If you would like to save time on this kit....leave off the engine mounts....

Over the years I have acquired some 1/16-3/32 blue tempered spring steel plate. This stuff is hefty let me tell you......Its the hardest steel I have ever worked with, and I can barely cut it. It bends with some heat and then retains that shape well, turning into a semi flexible mount. The benefit here being, the engine when yellow hot, will not contort. It also reduces vibration.

On the other hand..... Since I will be documenting this, you may want it to be as "scale" as possible.
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re: Another (Crazy?) Idea for Engine Kits

Postby larry cottrill » Wed Nov 09, 2005 2:40 pm

Dang -

The dome is now welded on. Sorry, I will definitely provide the engine mount lugs. This accomplishes two important things: (1) It helps the attachment of the tailpipe by the builder to be an essentially self-aligning assembly process; (2) It gives me a place to anchor the air/fuel tube without relying on careful positioning while welding to the tailpipe (as I've done on my own builds) - should be a much better solution, again practically self-aligning.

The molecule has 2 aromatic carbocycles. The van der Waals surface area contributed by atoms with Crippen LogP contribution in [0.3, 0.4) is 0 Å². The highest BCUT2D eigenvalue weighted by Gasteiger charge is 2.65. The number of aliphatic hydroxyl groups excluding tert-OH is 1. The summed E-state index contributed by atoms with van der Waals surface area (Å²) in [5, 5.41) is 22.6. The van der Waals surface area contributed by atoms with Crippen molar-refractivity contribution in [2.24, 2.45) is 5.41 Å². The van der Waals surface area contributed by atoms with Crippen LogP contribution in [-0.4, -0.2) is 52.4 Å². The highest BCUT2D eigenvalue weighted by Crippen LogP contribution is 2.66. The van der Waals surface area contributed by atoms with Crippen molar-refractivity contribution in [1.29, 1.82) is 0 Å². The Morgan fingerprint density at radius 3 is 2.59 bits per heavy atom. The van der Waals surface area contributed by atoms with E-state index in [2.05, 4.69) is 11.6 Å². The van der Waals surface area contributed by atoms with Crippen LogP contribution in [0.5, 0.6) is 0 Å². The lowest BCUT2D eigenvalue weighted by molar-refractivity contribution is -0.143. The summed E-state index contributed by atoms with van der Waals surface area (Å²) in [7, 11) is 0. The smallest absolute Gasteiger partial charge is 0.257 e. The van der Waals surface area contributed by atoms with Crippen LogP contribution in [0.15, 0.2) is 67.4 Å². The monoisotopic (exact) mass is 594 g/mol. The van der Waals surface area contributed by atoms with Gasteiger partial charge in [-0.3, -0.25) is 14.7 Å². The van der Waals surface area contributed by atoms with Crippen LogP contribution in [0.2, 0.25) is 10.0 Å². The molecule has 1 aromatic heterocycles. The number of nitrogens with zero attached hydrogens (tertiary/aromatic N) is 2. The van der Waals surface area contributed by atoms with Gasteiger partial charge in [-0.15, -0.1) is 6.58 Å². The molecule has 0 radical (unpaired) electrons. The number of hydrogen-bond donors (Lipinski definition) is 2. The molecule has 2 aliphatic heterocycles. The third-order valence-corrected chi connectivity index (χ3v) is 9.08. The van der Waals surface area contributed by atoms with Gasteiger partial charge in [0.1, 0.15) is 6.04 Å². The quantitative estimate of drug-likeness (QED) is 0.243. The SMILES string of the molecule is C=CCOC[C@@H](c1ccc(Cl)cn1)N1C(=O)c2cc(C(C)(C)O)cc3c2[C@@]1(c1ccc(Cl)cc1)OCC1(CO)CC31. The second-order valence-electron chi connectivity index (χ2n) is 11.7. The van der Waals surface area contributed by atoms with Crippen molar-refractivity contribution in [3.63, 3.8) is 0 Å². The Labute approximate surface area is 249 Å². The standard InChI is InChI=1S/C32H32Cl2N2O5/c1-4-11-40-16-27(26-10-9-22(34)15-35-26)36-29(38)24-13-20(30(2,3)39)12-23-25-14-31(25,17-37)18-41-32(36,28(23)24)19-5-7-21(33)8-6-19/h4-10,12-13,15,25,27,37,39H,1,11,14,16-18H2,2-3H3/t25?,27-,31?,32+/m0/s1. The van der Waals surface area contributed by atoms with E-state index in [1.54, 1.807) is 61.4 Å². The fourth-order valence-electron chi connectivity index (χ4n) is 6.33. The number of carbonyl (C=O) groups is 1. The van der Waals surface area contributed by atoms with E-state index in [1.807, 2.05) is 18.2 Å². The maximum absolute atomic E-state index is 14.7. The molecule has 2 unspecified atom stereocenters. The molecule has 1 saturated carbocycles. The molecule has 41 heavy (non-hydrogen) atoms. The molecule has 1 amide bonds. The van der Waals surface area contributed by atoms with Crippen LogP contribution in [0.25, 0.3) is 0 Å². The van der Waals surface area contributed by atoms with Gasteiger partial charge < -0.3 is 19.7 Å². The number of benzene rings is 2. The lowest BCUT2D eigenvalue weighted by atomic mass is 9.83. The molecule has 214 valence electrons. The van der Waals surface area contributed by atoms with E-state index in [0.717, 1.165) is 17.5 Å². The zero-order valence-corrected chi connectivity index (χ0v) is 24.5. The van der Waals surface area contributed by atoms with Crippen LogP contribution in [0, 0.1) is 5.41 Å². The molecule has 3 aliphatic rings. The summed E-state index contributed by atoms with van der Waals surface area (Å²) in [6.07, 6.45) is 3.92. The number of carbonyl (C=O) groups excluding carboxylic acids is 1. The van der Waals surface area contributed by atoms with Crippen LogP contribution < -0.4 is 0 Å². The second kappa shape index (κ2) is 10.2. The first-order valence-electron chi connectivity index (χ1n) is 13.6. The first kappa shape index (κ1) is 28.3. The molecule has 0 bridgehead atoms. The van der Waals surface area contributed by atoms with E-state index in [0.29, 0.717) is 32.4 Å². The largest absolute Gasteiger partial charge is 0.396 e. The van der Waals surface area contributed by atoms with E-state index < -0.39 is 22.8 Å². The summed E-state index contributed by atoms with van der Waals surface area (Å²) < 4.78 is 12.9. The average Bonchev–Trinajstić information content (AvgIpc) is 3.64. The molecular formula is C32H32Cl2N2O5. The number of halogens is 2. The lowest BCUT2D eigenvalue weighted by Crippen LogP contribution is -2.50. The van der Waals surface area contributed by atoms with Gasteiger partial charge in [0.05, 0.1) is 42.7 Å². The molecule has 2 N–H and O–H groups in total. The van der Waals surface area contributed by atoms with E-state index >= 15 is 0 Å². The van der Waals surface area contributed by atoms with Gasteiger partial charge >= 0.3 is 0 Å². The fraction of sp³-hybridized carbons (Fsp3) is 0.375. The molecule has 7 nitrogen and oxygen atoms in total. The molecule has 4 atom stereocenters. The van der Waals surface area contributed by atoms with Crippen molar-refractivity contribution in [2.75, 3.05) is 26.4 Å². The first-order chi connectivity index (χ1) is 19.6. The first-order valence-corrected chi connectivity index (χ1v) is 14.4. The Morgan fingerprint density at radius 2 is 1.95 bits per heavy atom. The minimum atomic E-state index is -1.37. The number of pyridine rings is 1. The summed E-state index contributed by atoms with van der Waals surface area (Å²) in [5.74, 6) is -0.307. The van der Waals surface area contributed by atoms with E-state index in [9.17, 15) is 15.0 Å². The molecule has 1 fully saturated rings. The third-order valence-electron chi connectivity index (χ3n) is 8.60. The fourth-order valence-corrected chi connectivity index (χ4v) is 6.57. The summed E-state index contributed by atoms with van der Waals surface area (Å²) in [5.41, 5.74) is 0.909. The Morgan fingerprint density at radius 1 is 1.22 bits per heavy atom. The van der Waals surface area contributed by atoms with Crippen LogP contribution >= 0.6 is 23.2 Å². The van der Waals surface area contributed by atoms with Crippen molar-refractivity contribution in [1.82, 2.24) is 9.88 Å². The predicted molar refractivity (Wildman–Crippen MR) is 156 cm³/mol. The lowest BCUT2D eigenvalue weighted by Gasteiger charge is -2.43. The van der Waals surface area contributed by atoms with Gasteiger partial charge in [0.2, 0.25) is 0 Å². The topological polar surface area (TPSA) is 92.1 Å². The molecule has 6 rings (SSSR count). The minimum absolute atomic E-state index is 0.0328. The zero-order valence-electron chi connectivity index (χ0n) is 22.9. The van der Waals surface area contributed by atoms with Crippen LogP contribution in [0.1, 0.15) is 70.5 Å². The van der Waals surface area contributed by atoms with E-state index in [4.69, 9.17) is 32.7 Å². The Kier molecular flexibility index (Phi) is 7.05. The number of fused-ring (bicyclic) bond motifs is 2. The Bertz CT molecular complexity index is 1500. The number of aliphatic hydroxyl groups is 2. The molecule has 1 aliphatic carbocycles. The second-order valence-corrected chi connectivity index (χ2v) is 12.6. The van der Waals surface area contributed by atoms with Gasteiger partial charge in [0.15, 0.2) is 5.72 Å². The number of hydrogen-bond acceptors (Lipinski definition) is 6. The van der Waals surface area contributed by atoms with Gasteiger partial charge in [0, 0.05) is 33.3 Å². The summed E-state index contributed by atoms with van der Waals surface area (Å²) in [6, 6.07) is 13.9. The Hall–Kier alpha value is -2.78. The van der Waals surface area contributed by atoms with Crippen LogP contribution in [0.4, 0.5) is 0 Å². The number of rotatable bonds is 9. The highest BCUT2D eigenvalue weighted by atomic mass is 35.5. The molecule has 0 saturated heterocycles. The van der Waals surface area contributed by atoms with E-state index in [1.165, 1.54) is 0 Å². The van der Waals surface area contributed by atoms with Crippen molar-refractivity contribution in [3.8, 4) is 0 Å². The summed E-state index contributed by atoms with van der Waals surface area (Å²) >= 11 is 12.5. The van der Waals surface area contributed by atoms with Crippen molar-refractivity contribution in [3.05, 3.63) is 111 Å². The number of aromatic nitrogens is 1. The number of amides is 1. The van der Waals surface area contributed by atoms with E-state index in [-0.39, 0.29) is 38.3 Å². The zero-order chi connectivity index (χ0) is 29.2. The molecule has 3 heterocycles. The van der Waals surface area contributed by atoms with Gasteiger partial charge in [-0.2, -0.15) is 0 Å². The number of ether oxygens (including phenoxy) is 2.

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re: Another (Crazy?) Idea for Engine Kits

Postby Dang911 » Fri Nov 18, 2005 3:10 am

So where are we at now?
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re: Another (Crazy?) Idea for Engine Kits

Postby larry cottrill » Tue Nov 29, 2005 2:31 pm

Dang -